The figure of Talia Sasson looks approvingly and says, "Those religious people know how to do a good job."
The video ends with a fusion of the political and the religious: a soldier of the Israel Defense Force enters the store. Sasson laughs and the staff argue what to do with him. Avner Gvaryahu, executive director of Breaking the Silence, intervenes. "I will take care of him and do exactly what you do," he says, proudly, "I have a lot of experience with soldiers."
Chotam, the advocacy organization behind the campaign, is led by a group of rabbis and leaders of the right-wing orthodox community – and seems to have strong ties with Habayit Hayehudi, the political party led by Minister of Education Naftali Bennett – and the sources of the its funding will not be published on its website. The group's last high-profile publicity campaign focused on discouraging orthodox girls from signing up to the IDF, and also contained an animated video.
The new campaign contains images that imply that religious Zionism is under violent attacks by hostile troops. The logo is a target of a rifle that is trained on a soldier who prays with tefillin, religious politicians, bearded rabbis and young people marching with Israeli flags.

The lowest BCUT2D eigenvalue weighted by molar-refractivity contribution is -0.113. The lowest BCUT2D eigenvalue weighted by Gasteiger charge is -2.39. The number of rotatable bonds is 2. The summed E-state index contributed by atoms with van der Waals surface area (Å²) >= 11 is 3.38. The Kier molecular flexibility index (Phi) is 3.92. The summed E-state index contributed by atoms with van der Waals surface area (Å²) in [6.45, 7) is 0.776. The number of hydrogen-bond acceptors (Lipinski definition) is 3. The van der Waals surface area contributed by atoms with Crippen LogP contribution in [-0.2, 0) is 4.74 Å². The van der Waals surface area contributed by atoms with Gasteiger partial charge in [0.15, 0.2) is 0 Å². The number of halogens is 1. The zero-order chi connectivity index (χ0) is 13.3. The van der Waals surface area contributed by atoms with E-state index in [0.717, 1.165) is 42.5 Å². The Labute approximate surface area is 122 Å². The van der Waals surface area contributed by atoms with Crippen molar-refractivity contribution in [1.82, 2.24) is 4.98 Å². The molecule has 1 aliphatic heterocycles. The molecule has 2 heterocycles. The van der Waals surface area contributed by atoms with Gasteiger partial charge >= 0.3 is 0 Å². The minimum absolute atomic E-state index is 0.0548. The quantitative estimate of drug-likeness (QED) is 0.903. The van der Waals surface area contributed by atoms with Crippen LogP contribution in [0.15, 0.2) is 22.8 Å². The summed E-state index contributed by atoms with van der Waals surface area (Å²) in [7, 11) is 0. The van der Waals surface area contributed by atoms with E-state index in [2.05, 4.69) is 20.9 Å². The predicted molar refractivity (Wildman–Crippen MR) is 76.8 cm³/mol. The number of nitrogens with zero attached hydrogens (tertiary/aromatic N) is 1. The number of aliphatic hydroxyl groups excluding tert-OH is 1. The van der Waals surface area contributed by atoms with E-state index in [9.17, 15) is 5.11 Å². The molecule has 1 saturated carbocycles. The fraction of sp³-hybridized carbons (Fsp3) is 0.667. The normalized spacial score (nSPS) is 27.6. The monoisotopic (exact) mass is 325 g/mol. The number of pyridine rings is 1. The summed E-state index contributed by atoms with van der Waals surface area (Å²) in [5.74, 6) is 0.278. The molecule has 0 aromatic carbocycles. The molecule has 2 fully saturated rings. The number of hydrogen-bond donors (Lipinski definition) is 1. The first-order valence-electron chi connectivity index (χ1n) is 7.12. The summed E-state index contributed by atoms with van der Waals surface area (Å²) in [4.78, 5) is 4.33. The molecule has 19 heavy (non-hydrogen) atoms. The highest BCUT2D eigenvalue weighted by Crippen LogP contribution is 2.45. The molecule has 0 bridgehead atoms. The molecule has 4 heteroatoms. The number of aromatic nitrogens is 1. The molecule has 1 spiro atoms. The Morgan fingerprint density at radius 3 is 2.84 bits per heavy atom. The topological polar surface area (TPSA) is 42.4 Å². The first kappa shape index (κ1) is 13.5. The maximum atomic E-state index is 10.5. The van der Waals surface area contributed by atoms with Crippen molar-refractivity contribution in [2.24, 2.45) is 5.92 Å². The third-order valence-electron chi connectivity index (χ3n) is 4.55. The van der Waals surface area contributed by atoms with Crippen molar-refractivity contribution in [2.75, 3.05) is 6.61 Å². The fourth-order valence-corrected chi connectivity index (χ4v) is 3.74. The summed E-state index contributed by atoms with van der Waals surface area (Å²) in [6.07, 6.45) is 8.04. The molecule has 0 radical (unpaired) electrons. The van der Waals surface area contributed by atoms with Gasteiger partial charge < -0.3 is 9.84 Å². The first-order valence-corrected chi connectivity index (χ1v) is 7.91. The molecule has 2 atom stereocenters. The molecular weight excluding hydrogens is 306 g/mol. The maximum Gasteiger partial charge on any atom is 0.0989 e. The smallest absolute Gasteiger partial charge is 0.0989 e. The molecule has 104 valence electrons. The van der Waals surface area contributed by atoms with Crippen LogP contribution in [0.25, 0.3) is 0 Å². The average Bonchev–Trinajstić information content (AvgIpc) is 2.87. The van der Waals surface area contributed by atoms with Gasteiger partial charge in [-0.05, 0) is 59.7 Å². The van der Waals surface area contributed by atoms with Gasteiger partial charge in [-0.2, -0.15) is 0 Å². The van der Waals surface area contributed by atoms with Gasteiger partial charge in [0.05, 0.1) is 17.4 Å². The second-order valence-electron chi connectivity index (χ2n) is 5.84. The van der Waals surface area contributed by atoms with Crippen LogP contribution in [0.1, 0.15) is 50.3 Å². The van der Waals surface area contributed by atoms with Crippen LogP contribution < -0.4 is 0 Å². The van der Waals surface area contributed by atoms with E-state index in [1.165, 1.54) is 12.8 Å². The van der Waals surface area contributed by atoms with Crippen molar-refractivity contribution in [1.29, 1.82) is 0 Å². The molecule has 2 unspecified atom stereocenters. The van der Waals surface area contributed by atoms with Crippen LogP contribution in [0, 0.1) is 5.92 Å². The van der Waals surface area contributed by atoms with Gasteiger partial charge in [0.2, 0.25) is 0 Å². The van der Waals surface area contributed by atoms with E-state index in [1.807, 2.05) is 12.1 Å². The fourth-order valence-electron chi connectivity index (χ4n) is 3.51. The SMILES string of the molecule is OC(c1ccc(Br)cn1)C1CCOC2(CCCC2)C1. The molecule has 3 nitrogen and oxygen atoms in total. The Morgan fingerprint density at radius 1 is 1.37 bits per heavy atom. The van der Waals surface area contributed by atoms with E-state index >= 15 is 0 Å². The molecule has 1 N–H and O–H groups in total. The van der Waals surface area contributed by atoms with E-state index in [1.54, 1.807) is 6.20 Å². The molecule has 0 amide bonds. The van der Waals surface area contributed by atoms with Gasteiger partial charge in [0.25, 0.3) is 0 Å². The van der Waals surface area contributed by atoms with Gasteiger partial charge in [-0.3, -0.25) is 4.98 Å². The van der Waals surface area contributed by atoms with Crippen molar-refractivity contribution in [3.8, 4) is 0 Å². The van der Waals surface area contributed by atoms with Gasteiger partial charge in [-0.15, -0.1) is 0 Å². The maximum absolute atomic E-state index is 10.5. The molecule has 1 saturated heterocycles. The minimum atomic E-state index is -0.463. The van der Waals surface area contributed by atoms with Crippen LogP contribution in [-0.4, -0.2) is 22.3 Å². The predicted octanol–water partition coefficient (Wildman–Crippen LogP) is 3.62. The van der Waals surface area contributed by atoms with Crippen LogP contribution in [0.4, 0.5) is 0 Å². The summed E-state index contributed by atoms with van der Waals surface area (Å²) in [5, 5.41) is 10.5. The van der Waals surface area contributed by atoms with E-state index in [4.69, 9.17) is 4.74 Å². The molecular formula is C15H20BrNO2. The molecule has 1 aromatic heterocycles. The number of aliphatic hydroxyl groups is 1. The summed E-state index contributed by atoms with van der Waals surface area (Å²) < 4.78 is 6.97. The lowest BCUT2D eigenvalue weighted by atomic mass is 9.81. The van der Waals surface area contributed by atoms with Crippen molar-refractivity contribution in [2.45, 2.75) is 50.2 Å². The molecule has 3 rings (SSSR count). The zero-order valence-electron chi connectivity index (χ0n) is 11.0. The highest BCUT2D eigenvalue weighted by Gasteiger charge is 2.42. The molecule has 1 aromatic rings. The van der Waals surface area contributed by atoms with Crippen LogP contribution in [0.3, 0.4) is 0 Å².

The plan of the NIF, according to Chotam, is to undermine the Jewish character of Israel by "weakening" Jewish institutions, to turn it into a "state of all its citizens". Chotam claims that his campaign "exposes" the liberal "Laundering" by orthodox groups of receiving subsidies from the NIF.
Despite the fact that none of the targeted organizations seems to have concealed the fact that they have received NIF support, Chotam accuses the religious public of not knowing that these groups promote a foreign agenda and identify them innocently as coming from their own religious community. "
The NIF, which donates money donated by its supporters to more than 800 progressive targets in Israel, has been repeatedly characterized by politicians and advocates on the right as actively seeking to undermine the security of Israel, and the attacks on it are the intensified in recent years.
In May, officials of the city of Jerusalem refused the launch of an advertising campaign by the strictest critic of the NIF: extreme right-wing organization Im Tirtzu. They ruled that the billboard aimed at NIF president Sasson marked her as a target and could personally encourage violence against her.
In response to the new Chotam campaign, the NIF said in a statement that it was proud to "cooperate with all parts of Israeli society, including the liberal wing of the national-religious camp, which represents an important force to To strengthen Israel as a Jewish and democratic country, the NIF stands for the groups that are attacked by extremist votes. & # 39;